I kept refreshing the screen, waiting for the press conference earlier today to hear what new mammal had been discovered. Yes, for a minute I wondered… would it be a cryptid? Maybe an ape?
But then, reality hit. No, this would be something evolutionarily interesting, zoologically neat and, no matter what it was, cryptozoologists were going to use it to their advantage. I was correct.
Scientists in the US have discovered a new animal living in the cloud forests of Colombia and Ecuador.
It has been named olinguito and is the first new species of carnivore to be identified in the Western hemisphere in 35 years.
It has taken more than a decade to identify the mammal, a discovery that scientists say is incredibly rare in the 21st Century.
The credit goes to a team from the Smithsonian Institution.
The trail began when zoologist Kristofer Helgen uncovered some bones and animal skins in storage at a museum in Chicago.[…]
The 35cm-long (14in) olinguito is the latest addition to the animal family that includes racoons. By comparing DNA samples with the other five known species, Dr Helgen was able to confirm his discovery.
Notice two key concepts… the discovery was the result of years of work by a zoologist using information that was already available, as well as DNA technology. The paper will be published in the journal Zookeys.
Today’s announcement, presentation and results were extraordinarily different from the Ketchum fiasco. This was actual proper science backed up with sound evidence with little dispute that there was something of value to see here. Others must examine the results to see if there are any weaknesses but when professional zoologists make this kind of announcement in the Smithsonian Castle, you can be assured he has his ducks in line.
Not so long ago, species were harder to tell apart. It was suspected that we had the olinguito all along but did not recognize it as unique. This is how many new species are discovered today, we look a little closer and find a surprise.
What does the crypto-circle think of this? Humans have discovered this cute little
fruit eater fuzz ball in the Andean forests. No one seems to be able to find Bigfoot that is supposedly eating bagels in the backyard and leaving tracks all around the campsite. What is wrong with this picture?
I saw one blog post that I won’t link to here that will probably be the standard trope used in defense of the non-scientific practitioners of cryptozoology: “Look how much we don’t know about the planet! New species are out there if only science wasn’t so closed-minded and looked at the evidence.” It’s hard to know where to start to unpack such misguided thinking. They pulled the same nonsense with the coelacanth. The finding of the olinguito is not cryptozoology. There were no extraordinary claims made about it beforehand. This is science that is being done by the rules, uncovering ACTUAL new species that fit another piece into a puzzle we are assembling regarding life on earth. It’s a lovely surprise that makes sense. (It explains why the female olinguito would not mate with the olinga – they were different species.) The researchers used clues from the specimens to discern where it might exist today, went and looked, and FOUND IT. It is thought to inhabit an extended area from Central Colombia to western Ecuador.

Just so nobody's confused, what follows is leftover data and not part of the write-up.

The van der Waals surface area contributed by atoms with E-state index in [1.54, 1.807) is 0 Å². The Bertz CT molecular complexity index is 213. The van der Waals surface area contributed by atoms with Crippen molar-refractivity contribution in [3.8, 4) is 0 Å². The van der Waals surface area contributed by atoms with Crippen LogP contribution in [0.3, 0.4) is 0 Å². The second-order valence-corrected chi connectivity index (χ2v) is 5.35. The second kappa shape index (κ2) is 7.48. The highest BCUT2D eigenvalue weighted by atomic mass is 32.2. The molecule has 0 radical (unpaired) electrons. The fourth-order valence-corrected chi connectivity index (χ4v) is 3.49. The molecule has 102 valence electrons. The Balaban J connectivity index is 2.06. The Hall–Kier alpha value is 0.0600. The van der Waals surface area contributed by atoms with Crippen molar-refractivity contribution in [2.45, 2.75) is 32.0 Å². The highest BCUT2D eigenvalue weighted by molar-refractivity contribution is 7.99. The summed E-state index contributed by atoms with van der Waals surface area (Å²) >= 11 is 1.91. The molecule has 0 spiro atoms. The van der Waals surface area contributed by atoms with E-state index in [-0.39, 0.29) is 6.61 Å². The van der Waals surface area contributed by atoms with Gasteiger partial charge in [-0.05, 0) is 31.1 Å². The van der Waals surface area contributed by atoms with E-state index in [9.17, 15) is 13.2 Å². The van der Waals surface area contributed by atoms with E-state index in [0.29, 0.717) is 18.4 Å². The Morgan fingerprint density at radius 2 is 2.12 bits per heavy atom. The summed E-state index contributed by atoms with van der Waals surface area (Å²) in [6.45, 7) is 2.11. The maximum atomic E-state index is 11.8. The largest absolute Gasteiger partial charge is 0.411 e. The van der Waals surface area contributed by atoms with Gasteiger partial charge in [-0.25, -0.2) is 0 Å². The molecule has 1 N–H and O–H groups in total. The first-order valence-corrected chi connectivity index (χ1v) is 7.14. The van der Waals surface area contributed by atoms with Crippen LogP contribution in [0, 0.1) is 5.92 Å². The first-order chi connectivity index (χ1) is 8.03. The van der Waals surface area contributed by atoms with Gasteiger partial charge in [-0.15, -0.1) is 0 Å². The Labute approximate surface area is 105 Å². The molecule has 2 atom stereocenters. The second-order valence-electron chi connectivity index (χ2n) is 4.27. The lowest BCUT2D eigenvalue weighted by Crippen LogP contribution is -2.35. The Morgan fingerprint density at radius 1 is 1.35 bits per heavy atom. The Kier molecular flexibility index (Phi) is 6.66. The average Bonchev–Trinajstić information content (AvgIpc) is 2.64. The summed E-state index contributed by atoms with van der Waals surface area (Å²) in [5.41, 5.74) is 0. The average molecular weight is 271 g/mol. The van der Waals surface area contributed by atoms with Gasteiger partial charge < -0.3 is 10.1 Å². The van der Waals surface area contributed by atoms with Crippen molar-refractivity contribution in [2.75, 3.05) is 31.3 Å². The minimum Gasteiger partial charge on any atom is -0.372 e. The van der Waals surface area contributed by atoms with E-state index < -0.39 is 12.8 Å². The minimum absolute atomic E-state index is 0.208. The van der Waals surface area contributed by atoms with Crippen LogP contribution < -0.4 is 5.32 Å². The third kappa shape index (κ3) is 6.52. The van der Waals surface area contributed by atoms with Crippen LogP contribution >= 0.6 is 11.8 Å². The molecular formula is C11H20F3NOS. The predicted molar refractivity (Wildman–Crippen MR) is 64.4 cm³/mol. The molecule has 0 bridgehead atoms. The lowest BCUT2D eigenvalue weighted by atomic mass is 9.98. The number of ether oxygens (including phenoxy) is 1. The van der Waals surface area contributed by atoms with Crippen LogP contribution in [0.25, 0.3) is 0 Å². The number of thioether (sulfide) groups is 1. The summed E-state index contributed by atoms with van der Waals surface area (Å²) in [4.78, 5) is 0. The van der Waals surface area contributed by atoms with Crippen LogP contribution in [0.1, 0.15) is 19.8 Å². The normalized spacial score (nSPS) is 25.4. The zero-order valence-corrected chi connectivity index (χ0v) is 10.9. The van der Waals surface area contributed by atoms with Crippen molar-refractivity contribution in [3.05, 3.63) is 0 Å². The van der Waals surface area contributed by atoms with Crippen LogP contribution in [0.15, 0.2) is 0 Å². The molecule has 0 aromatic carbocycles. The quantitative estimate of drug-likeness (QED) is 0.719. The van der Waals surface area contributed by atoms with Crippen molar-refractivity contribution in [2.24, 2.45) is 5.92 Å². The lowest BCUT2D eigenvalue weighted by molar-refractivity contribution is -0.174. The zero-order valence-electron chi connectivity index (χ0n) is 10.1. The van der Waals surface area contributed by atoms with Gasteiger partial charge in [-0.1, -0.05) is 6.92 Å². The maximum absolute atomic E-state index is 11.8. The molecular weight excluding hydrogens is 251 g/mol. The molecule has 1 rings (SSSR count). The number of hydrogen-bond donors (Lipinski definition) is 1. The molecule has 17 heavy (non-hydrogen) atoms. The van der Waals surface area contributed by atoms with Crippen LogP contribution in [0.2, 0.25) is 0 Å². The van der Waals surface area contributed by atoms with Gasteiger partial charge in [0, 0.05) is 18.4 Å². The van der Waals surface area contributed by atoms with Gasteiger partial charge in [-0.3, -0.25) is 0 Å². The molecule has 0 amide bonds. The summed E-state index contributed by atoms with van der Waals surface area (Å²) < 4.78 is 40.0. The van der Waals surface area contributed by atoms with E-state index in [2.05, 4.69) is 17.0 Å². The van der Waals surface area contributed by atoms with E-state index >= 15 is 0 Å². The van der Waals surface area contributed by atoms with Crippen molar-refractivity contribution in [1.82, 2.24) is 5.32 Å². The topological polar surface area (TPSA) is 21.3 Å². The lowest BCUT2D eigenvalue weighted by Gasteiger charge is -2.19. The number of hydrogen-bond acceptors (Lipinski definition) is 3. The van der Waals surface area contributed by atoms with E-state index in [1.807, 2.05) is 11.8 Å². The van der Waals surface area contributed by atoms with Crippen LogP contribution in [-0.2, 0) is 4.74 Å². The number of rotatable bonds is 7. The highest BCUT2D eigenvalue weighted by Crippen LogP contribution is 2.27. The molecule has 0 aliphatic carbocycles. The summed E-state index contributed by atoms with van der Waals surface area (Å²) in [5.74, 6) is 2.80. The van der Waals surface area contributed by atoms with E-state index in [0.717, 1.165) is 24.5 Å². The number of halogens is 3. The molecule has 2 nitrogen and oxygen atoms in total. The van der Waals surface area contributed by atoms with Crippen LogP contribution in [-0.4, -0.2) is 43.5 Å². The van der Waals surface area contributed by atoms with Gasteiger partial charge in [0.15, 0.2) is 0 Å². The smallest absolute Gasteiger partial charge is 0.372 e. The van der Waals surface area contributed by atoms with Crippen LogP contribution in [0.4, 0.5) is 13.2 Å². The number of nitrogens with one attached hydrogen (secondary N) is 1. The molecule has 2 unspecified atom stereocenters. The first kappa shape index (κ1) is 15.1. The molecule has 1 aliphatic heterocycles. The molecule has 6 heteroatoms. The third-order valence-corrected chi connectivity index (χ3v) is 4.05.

The current speculation about many and various cryptids, in contrast, usually makes little sense, doesn’t hang together, but most importantly, the framework has failed for decades to get us any better evidence let alone find the headliner cryptids.
While today’s announced finding was not Bigfoot, some may have been a bit anticipatory. This was one of the dates that serial leg-puller Rick Dyer claimed he was going to reveal his Bigfoot in captivity. Some people may have wondered, could it be? (He has since pushing it off AGAIN [perpetually] to January 1, 2014.)
While we liked to hope, the setup for this announcement today was professional, planned and actual science. It was not a circus like the current state of cryptozoology – full of clowns, gaffs, ringmasters and silly tricks. There is a lesson in today’s announcement, alright. It does NOT provide hope for cryptids out there. In fact, just the opposite. It makes the case for cryptids look that much more weak.